The FAB is fab.

The greatest upside is the truly interactive task list, where you can click on tasks to complete them. It will not strike out the text, but being able to mark them easily is a huge advantage to any list addict.


Adding images is fairly simple, with no file-system browser yet, you have to enter or paste image URLs or file links manually. Although TagSpaces PRO has internal file linking (this is not an affiliate link, I get no commission from sales, just sayin’), those file links were never meant for the Markdown editor to render them, those are for referencing only. Still, you can enter a local file path to have your images displayed, or just the filename, if it’s in the same folder.


Selecting “Quote” will drop you into a block-quote block, with the standard Markdown syntax for block-quote blocks.

You stay inside the block after pressing Enter, so you can easily do multiple lines and paragraphs. You can get out of the block by pressing Enter twice.


This is the coolest feature yet. Inserting a table gets you a simple, but very easily customisable standard 3x3 Markdown table.

The real feature here is how you can interact with it. Pressing the slightly hard-to-find-at-first, but definitely unobtrusive little square in the upper-left corner (1) will give you options to interact with the whole table. You can insert a column before (2), or after (3), and a row at the bottom (4), set alignment globally (5), or delete the whole thing (6).

Markdown Tables done the right way

When you want to interact on a single column, you must press the column header, and choose from the slightly more limited list. (The same, sans adding a new row.)

Headers have some headway

Pressing the row headers gives you an even more limited menu: You can add a new row above or below the current one, or delete it. Setting alignments on rows makes no sense in a Markdown table context (you know what I mean if you are familiar with the syntax), so that option is missing.

Thankfully, I have no bad puns in mind for rows

Code fences

You can also add standard code fences, where you have the option of marking the language in a drop-down list. TagSpaces will not highlight code syntax for you, but it’s also not the point of the software, IDEs do that better anyway.

What’s missing from slash commands

Quite a lot, actually. None of the usual inline formatting options are present, like the aforementioned bold, italic striked, and you cannot add links here either, but that is intended behaviour, slash commands are meant for block-level formatting.

So, instead of being an alternative to the popup formatting toolbar, slash commands rather complement its use by offering all things missing from the popup. This certainly keeps the list shorter, and the items probably easier to use, but whether it complicates the use of the application in the long run, or makes everything so much easier, will depend on your personal preference.

As mentioned above, I type in markdown straight, so it does not affect me either way, thus I also cannot form a meaningful opinion on this. You could probably let me know in the comments, I’d be interested to learn how others see and use this feature. However, this is a feature of Milkdown itself (the framework TagSpaces uses for its editor), so TagSpaces developers will not be able to change it, whatever we, mere mortals, think about it.

Other nice features I will never use

There are also two nice features that I never use, but others seem to be quite keen on: Math Expressions and Diagrams.

Expressing Math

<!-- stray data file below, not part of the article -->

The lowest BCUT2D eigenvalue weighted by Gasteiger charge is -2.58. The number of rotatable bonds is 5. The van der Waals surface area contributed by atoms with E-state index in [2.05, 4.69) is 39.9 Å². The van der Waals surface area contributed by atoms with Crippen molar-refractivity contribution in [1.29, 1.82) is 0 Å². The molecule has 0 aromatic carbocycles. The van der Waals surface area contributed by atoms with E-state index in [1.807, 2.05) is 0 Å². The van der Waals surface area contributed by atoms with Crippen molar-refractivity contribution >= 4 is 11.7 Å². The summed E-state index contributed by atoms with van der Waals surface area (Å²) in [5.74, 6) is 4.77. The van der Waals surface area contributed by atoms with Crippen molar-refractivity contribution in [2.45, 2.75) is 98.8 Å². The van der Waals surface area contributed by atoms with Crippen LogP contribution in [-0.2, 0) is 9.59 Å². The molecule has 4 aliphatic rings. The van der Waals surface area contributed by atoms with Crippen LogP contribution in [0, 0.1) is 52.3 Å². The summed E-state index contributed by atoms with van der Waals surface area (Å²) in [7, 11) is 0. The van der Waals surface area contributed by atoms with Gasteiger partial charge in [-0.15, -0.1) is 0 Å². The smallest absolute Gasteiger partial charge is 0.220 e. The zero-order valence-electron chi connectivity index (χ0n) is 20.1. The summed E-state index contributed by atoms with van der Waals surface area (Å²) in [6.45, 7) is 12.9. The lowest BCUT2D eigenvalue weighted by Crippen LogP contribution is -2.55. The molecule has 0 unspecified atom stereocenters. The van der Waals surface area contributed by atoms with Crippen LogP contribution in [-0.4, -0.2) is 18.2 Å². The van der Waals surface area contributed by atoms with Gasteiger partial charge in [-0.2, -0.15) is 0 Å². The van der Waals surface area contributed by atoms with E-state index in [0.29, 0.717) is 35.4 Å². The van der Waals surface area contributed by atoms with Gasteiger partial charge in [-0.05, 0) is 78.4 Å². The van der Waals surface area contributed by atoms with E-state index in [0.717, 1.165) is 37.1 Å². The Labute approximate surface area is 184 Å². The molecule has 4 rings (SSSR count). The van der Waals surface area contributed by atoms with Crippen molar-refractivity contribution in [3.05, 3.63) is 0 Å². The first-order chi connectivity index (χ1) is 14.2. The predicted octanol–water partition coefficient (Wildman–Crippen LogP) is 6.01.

The former seems to have been requested quite a few times on TagSpaces’ issue tracker and also their public suggestions/requests board, and so its implementation became another example of the developer’s responsiveness.

In the new editor, you can do math expressions now. Unfortunately, I am probably the least qualified person on the internet to evaluate anything remotely connected to math or its expressions, but after some searching, I’ve found an example of math used in markdown online, and it turned out to render quite nicely. I will not pretend to know what it means, but it looks very math-ish:

$\sum_{n=1}^{10} n^2$


Currently, I find one limitation. If you type in the expression as you go, it will be immediately rendered, as you close it with the dollar symbol, behaving like any other formatting; but when you paste in an expression, found e.g. on the internet (like I did), some symbols get “escaped” with a backslash character, and the expression does not render, until you fix this in the code view.

The solution is to “paste as is”, usually meaning pressing Shift+Ctrl+V. I tried this in TagSpaces, and I managed to escape the escape symbol, meaning the expression was rendered expressively.

Human-readable to even more human-readable: Enter the diagram

Diagrams in Markdown are a thing I was curious about for a while, but never had any time, energy, or even reason to look into. So now that it’s one of the major new features of the editor I am reviewing, it’s also a good opportunity to continue not looking into diagrams, because I am busy writing an article. Even so, I had a cursory glance, so you don’t have to.

Diagrams in TagSpaces are based on the mermaid project. Looking at their website, diagrams look like one could get used to using them, but not half as useful as creating them visually, with a dedicated tool. Without having any experience using these diagrams in the wild, I cannot comment on the usability, but they definitely have their place if you are restricted to Markdown, and have to still visualise algorithms or classes or even just make charts.

So I tried one of the formulas from the mermaid website (the one you’d never be able to decipher easily), just to see what happens.

So what happened was a very nicely rendered diagram on my screen. I am genuinely impressed. The script does not look very complicated and seems learnable, so if I’ll ever need diagrams where I cannot draw them with some fancy visual tool, I know where to turn. Until then, I’ll probably remember, with great fondness, the time I made a diagram in Markdown and how pretty it turned out…

To insert a diagram, you have to start a newly fenced codeblock, and give it the mermaid type. Since mermaid is not (currently) available from the slash-command originated codeblock’s dropdown list, you must type this in manually:


That will turn into a special codeblock where you can type/paste your diagram, and get pretty results like that above.

To conclude…

This is it in a nutshell. TagSpaces stepped up in the league of note-taking apps by a huge stride with its new editor. So besides superior file-tagging and organisation, note-taking and writing any kind of Markdown is now in the same league as some of the top players. Best thing? It’s free.